The opinion of the court was delivered by: Honorable Oswald Parada United States Magistrate Judge
MEMORANDUM OPINION; ORDER
The Court now rules as follows with respect to the disputed issues listed in*fn1the Joint Stipulation ("JS").*fn2
As reflected in the Joint Stipulation, the disputed issues that Plaintiff raises as the grounds for reversal and/or remand are as follows:
(1) Whether the administrative law judge ("ALJ"), F. Keith Varni, should have obtained vocational expert testimony in light of the presence of non-exertional limitations; and
(2) Whether the ALJ made proper credibility findings and properly considered Plaintiff's subjective symptoms.
Under 42 U.S.C. § 405(g), this Court reviews the Commissioner's decision to determine whether the Commissioner's findings are supported by substantial evidence and whether the proper legal standards were applied. DeLorme v. Sullivan, 924 F.2d 841, 846 (9th Cir. 1991). Substantial evidence means "more than a mere scintilla" but less than a preponderance. Richardson v. Perales, 402 U.S. 389, 401, 91 S. Ct. 1420, 28 L. Ed. 2d 842 (1971); Desrosiers v. Sec'y of Health & Human Servs., 846 F.2d 573, 575-76 (9th Cir. 1988). Substantial evidence is "such relevant evidence as a reasonable mind might accept as adequate to support a conclusion." Richardson, 402 U.S. at 401 (citation omitted). The Court must review the record as a whole and consider adverse as well as supporting evidence. Green v. Heckler, 803 F.2d 528, 529-30 (9th Cir. 1986). Where evidence is susceptible of more than one rational interpretation, the Commissioner's decision must be upheld. Gallant v. Heckler, 753 F.2d 1450, 1452 (9th Cir. 1984).
The ALJ found that Plaintiff has a severe impairment of the musculoskeletal system. (Administrative Record ("AR") at 11.) The ALJ also found that Plaintiff has the residual functional capacity ("RFC") to perform a full range of medium work. (Id. at 13.) Relying on Rule 203.21 of the Medical-Vocational Guidelines, the ALJ concluded that there are jobs that exist in significant numbers in the national economy that Plaintiff can perform. (Id. at 13-14.) The ALJ noted that even if Plaintiff were limited to light work, she would not be disabled under Rule 202.13 of the Medical-Vocational Guidelines. (Id. at 14.)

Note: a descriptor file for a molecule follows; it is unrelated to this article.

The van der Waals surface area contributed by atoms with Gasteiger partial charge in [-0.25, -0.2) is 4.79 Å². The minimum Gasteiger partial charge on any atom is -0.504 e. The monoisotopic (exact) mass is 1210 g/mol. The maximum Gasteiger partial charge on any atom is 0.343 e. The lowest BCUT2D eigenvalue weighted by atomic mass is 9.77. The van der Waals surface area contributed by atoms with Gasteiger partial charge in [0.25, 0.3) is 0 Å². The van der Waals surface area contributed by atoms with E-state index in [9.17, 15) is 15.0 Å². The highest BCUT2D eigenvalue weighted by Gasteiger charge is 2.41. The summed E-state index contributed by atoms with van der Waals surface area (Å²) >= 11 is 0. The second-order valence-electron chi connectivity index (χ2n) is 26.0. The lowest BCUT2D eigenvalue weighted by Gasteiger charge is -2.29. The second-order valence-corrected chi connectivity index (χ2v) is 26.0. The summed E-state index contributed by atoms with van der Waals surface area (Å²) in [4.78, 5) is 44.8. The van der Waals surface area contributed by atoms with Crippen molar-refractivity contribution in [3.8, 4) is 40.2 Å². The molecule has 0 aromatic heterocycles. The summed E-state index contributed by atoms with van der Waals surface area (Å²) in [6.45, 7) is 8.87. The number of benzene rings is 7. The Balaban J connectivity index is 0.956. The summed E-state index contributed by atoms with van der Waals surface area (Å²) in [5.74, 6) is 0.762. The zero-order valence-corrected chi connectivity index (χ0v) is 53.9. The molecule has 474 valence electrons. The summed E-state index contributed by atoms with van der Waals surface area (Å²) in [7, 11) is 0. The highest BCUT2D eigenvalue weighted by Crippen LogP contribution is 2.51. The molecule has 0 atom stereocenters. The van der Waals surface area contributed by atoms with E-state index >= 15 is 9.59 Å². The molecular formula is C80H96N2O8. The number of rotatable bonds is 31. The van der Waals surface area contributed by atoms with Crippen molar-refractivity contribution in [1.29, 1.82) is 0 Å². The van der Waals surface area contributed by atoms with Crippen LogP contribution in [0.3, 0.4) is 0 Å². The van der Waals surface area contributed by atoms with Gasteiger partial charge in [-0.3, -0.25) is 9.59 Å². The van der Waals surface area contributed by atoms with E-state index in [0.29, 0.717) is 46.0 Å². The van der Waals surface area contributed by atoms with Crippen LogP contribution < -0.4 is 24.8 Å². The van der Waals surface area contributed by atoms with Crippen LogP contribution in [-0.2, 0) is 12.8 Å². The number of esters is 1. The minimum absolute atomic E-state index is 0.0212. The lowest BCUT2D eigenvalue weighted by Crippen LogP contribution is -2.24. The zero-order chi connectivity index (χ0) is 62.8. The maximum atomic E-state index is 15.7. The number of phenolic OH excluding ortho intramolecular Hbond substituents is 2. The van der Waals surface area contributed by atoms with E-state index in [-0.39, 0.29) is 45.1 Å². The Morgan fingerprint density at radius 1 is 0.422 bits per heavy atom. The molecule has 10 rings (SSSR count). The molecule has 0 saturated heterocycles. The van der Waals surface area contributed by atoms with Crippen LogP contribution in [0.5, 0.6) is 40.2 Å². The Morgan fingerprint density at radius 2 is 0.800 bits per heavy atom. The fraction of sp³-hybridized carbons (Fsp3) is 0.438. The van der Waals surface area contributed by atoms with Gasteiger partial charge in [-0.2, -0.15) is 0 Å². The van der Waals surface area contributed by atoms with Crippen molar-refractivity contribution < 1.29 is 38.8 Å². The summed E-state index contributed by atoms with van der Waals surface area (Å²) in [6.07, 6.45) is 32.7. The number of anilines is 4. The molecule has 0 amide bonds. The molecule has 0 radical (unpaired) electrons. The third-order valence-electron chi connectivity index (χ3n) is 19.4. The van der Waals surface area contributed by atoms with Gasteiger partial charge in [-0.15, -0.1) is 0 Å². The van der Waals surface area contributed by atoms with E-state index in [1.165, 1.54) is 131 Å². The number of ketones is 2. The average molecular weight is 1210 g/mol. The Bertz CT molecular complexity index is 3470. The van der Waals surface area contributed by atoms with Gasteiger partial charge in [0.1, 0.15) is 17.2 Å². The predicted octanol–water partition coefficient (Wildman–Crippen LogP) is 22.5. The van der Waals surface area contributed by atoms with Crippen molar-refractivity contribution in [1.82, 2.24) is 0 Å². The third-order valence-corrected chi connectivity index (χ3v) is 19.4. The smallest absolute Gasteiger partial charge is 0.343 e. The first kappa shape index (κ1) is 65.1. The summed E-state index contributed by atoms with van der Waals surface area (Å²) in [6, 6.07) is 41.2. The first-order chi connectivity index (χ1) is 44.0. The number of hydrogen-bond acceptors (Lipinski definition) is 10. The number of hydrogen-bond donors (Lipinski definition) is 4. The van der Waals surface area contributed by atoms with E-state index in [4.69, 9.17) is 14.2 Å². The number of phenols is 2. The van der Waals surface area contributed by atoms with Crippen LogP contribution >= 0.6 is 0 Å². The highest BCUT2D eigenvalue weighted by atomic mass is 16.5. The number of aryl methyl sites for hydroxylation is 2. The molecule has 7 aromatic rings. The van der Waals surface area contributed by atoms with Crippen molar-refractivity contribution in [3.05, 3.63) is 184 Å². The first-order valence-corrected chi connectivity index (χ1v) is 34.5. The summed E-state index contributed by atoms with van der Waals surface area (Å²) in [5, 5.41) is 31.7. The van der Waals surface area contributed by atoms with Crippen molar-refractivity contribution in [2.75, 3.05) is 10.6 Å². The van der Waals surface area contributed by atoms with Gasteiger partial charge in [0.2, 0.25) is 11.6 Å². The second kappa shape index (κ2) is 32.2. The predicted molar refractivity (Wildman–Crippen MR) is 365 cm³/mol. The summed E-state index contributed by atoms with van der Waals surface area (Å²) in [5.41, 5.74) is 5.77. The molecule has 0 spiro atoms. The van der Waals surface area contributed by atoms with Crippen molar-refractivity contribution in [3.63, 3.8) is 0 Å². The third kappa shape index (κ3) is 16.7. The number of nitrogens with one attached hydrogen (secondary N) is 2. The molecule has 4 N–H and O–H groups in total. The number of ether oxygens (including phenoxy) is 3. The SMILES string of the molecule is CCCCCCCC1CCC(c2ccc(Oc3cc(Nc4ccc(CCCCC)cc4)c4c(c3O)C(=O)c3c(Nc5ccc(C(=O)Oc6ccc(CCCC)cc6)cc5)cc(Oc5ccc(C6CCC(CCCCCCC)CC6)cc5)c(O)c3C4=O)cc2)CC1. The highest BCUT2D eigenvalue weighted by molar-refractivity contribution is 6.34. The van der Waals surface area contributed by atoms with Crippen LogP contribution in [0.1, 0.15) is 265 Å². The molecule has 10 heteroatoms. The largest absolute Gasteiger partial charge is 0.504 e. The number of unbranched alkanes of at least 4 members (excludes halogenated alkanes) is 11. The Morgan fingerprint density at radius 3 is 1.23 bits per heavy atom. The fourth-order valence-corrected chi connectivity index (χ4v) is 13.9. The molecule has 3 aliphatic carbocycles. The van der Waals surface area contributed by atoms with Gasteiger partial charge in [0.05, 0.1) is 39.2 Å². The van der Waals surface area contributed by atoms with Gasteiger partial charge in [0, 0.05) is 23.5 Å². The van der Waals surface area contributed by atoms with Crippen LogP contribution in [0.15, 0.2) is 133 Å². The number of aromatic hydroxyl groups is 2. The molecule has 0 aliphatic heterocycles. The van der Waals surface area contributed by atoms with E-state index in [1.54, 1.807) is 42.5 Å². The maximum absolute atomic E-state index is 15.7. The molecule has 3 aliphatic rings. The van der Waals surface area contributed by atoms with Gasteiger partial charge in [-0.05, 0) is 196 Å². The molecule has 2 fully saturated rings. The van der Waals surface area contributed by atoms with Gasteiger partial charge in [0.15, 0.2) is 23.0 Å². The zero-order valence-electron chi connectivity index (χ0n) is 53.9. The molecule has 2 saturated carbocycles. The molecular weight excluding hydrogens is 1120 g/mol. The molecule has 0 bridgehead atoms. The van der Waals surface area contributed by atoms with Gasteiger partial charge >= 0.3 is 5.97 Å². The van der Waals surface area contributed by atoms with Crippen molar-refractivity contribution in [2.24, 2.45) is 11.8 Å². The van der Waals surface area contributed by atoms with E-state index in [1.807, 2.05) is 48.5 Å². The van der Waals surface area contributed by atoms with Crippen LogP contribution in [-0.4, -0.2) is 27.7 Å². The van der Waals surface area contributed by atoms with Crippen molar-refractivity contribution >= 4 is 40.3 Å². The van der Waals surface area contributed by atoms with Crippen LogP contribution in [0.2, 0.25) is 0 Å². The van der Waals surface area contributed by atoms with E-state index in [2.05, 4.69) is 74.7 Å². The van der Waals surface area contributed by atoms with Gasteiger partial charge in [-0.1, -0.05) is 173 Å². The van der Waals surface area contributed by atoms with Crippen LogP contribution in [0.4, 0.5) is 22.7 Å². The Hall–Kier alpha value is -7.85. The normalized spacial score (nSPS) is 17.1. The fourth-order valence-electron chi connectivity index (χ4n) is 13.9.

B. The ALJ's Credibility Determination and Consideration of Plaintiff's Subjective Symptoms.
Plaintiff contends that the ALJ erred in finding that her reported symptoms and limitations were not credible and failing to provide sufficient reasons for rejecting her subjective complaints of impairment. (JS at 8-15.) Specifically, at the administrative hearing, Plaintiff testified about the nature and extent of her condition. She testified that: she suffers from lower back pain (AR at 18-19); her back pain runs down to her legs and increases during cold temperatures, if she sits too long, walks too far, does "any kind of bending," or stands for long periods of time (id. at 19, 27, 32); she can sit for only thirty to forty-five minutes at a time and stand for only one hour at a time, can walk "probably a block or less," can lift only about ten pounds, and has to lie down for four to six hours during the day (id. at 18, 22-23, 26, 29-31); she wears a back ...